Bluefish are a trophy species, that are pursued by anglers because of their reputation as a champion battler and voracious predator. When a Bluefish is hooked, they are known to put up a fight more impressive than some larger species. They are native to both the American and European coasts of the Atlantic Ocean. Along the US coast, Bluefish are highly abundant. In the mid-Atlantic, Bluefish scored a 4 out of 4 in the 2013 Summer Fish Stock Sustainability Index (FSSI), which is a perfect rating and indicates that there is no overfishing. Bluefish have a a mouthful of sharp pointed teeth and tend to eat a variety of small-bodied animals such as copepods, shrimp, small lobsters and crabs, larval fish and larval mollusks. Adult Bluefish are opportunistic feeders, going after schooling species such as menhaden, squid, sand eels, herring, mackerel, and alewives, as well as scup, butterfish, and cunner.
Bluefish are rich and oily, with moist and delicate flesh. They are also high in heart-healthy “good fats.” While they have a more assertive flavor than other fish, when prepared their meat can have a mild, flaky taste.
Despite what their name might elude to, Bluefish are most commonly a sea-green color on top, fading to a silvery shade on their lower sides and belly. Bluefish rarely exceed 20 lbs. and 40 inches in length, and they generally run between 10-15 pounds. The are moderately proportioned fish, and have a broad, forked tail.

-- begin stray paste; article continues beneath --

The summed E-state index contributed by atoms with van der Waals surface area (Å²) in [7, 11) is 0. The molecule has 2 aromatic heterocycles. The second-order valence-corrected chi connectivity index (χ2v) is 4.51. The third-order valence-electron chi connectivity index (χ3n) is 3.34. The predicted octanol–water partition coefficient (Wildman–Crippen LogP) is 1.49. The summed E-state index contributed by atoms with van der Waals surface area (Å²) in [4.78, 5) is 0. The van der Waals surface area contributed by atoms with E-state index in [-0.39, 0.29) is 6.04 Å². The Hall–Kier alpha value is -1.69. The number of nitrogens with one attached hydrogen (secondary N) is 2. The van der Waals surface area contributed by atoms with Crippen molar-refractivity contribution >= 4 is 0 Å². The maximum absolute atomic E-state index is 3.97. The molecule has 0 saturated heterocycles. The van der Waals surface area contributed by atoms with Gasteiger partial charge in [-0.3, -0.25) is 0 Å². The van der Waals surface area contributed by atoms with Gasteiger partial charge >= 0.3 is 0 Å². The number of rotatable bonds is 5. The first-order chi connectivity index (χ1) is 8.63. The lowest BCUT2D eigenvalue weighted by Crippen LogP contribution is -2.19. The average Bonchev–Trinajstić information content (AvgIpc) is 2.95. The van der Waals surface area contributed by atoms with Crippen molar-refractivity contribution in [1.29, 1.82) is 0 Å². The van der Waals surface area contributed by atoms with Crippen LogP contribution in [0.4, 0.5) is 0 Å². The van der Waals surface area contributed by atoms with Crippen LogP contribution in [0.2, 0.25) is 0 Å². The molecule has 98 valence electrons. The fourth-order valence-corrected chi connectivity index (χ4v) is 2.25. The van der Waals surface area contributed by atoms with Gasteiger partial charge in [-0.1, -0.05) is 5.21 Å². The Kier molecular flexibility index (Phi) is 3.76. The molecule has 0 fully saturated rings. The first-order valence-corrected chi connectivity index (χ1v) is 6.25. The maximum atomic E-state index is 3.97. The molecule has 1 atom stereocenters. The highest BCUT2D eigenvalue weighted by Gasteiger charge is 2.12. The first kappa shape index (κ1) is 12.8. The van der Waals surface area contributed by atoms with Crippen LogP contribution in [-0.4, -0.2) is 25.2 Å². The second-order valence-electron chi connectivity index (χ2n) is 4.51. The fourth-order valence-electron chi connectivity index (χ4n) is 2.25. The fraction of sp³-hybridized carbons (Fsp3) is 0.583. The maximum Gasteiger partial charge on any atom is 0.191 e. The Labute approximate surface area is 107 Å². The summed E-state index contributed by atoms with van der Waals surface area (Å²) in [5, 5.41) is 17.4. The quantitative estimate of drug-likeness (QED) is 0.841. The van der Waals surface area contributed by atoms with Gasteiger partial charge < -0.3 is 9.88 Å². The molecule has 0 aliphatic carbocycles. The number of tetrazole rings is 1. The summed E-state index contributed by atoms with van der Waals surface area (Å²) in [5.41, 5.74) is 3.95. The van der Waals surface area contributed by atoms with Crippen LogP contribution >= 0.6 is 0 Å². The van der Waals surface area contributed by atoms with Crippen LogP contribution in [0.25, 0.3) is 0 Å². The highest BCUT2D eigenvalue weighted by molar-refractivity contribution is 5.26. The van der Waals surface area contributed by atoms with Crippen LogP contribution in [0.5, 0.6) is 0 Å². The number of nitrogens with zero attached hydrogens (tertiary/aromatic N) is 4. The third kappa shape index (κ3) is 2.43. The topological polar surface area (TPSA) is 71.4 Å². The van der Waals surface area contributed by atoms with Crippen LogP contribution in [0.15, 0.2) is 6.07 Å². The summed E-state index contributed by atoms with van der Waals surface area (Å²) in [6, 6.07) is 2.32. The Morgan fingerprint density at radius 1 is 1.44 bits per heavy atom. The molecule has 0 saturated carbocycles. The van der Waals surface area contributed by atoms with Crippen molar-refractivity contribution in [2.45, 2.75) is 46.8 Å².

Bluefish don’t hold up well when frozen or canned, and the Bluefish coming off the boats of the fishermen that work with Village Fishmonger are the freshest available. Village Fishmonger recommends storing your fish on ice and refrigerating it for the best results. By keeping fish at the coldest temperature possible without freezing, you can help extend its usable life, keeping it firmer and fresher tasting for longer.
Though they are a respected gamefish, most people tend to overlook Bluefish as table fare due to their “fishy” reputation. These fish have strong digestive enzymes that can lead to quick spoilage, so it’s recommended to put them on ice soon after catching. As with most fish, Bluefish are best when fresh and when properly prepared they are delicious.
Olive Oil Poached Bluefish Crostini [Katie O’Donnell of Frankies 570 Spuntino]
Broiled Bluefish with Citrus Dressing [Village Fishmonger]
Bluefish Tacos [Hungry Native]
Smoked Bluefish Rillettes [Six Course Dinner]
Farms have seen up to $1,350 in a single transaction on Plovgh. As a Plovgh farm member, you can expect to plan for your season, connect with buyers, streamline customer orders, and get fast payment for your crops all in one place. Click here to register your farm!
Basic farm membership
Cooperative farm membership
$50/year when you join with at least five other producers
Independent farm membership
$250/year when you join as an individual producers
Production of our popcorn was cut by over half last year due to the drought. Northeast Iowa, where I farm, was hit the hardest last year by the drought. This year we had a record wet and cold spring which then turned into a “flash drought”. At this time Northeast Iowa, although still dry, is the wettest part of Iowa. Our yields should only be slightly below trend line.- A conversation with Jim Fitkin of Fitkin Farms in Cedar Falls, Iowa earlier this season
Samascott Orchards - Kinderhook, NY
Harvesting date: October - November 2013
There are more than 7,000 varieties of apples that come to harvest at different times over the course of a season.